Estate agents seeking ‘pre-contract deposits’ from buyers
Various estate agencies have come under fire for demanding additional fees from buyers to demonstrate their commitment to purchasing a property.
While in theory this may seem like a good way to ensure a buyer doesn’t back out of the purchase at the last second; in reality, there have been horrified reactions. It seems that agents are demanding the fee as a ‘pre-contact deposit’ before a homebuyer’s report has even been carried out.
For most people, buying a home is a case of seeing a house and falling in love with the idea of living there – and love can make you blind. Hence why we pay surveyors to investigate the potential serious issues that the untrained eye cannot see – and if a surveyor discovers major structural faults with a property, it is only fair that a potential buyer can back out of a purchase unscathed.
In Scotland, the practice of taking a pre-contract deposit is illegal, and until recently, the Property Ombudsman ruled that 95% of agents in England and Wales were also prohibited from doing so.
In late 2016, however, the Ombudsman decided to change the wording of the conventions so that agencies could demand fees if certain conditions were met.
Worryingly, the practice still took place even when it was considered ‘unethical’ and ‘wrong’ – mainly thanks to unprincipled agencies describing them as “non-refundable reservation fees”. This is despite the agents in question stating that the fee can be deducted from the total deposit payable – in short, a pre-contract deposit.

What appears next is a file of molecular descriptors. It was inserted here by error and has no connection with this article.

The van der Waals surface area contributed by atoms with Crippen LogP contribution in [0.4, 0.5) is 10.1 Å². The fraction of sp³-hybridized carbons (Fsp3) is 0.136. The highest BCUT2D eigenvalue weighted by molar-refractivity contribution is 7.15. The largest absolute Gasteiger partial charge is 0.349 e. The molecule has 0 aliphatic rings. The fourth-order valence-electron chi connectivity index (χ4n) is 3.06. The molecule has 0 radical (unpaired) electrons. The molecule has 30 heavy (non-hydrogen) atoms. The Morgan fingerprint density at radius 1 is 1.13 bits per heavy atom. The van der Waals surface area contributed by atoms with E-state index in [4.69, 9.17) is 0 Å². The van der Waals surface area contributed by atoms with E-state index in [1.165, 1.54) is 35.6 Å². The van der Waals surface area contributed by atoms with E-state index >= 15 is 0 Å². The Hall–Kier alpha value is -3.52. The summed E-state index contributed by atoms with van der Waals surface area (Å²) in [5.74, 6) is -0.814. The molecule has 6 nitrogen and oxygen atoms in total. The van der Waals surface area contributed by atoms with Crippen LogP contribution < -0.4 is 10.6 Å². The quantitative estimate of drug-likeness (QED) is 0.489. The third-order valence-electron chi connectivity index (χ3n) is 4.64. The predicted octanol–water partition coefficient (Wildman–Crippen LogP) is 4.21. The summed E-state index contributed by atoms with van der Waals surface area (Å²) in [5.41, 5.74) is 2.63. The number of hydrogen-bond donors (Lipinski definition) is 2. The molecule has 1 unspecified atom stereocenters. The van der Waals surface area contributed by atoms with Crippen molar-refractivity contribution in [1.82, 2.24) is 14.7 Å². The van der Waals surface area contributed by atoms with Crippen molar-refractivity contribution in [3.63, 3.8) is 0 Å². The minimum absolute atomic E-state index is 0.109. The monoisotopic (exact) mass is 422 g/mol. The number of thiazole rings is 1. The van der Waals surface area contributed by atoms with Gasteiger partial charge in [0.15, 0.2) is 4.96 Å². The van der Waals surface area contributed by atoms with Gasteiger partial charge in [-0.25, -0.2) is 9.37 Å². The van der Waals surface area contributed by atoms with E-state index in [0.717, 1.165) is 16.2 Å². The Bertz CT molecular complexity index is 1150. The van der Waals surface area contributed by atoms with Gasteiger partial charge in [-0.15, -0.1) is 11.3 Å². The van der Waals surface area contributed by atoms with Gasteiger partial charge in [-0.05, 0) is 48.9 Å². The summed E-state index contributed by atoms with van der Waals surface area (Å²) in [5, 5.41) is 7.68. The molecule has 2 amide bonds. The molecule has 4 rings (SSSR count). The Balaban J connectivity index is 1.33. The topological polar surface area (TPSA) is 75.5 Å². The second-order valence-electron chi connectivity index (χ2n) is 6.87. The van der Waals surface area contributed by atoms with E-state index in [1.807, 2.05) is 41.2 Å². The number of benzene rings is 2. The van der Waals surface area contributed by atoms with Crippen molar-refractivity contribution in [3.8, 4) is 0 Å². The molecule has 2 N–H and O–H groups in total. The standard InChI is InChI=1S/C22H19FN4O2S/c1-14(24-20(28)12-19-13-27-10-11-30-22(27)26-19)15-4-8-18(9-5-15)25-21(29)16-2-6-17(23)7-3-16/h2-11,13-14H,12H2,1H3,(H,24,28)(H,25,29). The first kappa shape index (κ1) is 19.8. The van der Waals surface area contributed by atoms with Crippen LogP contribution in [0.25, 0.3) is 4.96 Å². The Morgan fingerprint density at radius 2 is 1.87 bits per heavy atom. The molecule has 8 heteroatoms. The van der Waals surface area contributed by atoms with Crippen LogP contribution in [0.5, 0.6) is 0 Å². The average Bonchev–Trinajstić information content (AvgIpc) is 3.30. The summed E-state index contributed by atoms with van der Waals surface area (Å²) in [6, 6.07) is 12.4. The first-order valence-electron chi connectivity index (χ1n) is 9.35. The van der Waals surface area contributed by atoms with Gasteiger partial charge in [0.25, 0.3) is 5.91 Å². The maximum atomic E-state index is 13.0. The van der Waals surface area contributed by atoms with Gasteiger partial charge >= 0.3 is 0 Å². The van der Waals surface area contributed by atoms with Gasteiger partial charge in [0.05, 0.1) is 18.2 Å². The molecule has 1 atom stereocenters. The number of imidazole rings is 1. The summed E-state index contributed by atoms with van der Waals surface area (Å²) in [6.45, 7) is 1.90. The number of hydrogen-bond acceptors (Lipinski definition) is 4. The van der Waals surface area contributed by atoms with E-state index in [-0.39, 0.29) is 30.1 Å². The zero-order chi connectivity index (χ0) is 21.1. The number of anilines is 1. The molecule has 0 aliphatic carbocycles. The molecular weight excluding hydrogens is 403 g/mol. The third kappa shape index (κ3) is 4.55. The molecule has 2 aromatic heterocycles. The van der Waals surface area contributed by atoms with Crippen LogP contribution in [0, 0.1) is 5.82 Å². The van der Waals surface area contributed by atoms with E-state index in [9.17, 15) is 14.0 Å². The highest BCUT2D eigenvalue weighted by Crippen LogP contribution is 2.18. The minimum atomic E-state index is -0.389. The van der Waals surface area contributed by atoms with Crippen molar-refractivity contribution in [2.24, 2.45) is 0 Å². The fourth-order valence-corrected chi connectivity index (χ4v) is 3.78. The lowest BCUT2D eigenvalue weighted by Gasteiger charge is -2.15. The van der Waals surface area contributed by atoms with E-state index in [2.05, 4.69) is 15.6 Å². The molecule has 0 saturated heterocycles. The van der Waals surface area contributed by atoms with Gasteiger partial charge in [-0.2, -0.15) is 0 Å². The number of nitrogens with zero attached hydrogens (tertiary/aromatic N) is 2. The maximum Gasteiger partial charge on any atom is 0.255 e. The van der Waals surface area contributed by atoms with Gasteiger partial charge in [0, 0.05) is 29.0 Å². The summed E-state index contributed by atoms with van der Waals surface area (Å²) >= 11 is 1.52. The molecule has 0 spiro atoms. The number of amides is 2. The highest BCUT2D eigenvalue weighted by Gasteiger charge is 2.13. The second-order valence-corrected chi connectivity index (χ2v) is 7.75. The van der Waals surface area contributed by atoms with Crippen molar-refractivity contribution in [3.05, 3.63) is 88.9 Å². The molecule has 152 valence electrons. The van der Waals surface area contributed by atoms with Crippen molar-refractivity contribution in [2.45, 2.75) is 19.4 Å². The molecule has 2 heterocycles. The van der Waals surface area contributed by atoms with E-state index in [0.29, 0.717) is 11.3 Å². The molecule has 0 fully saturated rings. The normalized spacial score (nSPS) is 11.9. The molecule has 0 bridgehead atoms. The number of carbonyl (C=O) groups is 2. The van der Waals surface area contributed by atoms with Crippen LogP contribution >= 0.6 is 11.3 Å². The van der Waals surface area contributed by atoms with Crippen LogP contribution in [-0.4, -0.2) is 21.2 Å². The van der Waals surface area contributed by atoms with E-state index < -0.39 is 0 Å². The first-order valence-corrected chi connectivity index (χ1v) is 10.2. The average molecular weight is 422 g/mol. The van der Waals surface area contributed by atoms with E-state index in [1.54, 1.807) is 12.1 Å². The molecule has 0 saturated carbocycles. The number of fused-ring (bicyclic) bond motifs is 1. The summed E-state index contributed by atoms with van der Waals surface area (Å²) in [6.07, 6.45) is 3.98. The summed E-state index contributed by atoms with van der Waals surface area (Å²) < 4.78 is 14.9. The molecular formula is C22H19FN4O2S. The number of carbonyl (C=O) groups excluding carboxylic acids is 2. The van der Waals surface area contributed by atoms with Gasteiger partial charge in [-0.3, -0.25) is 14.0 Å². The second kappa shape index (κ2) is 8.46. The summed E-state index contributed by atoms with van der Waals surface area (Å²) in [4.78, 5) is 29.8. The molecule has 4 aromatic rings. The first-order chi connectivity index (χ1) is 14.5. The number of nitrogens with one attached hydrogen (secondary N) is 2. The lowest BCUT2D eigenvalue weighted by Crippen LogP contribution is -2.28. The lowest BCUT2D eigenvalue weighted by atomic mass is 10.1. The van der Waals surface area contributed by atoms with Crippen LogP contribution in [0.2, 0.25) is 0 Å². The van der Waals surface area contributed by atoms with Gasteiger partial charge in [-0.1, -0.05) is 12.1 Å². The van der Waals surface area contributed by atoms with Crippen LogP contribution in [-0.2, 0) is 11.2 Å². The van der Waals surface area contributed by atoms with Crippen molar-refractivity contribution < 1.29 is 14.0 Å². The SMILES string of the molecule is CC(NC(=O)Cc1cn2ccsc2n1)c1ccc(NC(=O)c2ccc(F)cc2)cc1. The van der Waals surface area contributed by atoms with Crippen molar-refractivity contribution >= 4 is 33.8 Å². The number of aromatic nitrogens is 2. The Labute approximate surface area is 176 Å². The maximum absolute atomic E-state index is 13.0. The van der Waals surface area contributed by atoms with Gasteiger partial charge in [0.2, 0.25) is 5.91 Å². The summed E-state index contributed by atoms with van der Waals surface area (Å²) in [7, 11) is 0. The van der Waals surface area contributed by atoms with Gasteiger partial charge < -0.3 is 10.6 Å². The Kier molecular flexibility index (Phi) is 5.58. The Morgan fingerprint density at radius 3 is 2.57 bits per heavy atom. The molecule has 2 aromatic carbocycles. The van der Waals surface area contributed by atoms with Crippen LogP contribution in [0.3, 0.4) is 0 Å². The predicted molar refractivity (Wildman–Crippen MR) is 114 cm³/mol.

With the Ombudsman opening the floodgates with the ‘slight’ adjustments to the wording of their regulations, the issue is set to becoming much more prevalent according to property selling experts.
“Our point is, if this is a frowned-upon practice, why is it still going on, and why can’t the buyer in these cases then be given the whole fee back?” asked Geoffrey Taylor, who lost £900 to estate agency Property Link after their surveyor advised them to back out of the purchase.
He added: “In the eyes of the law it’s not ‘unlawful’ – but who makes these laws, and why is this not changed if someone like the ombudsman says it’s bad practice? As a consumer, I’m confused.”
Of course, using estate agencies is not a necessity. Property buying companies will buy any house for cash regardless of condition or location – and without the inclusion of pre-contract deposits.
For those who are looking to sell fast and choose to continue down the route of traditional estate agencies, there are fears that the allowance of fees will lead to further ‘code of conduct’ changes for member agents, leading to further confusion over what many consider to be an already excessively complex situation.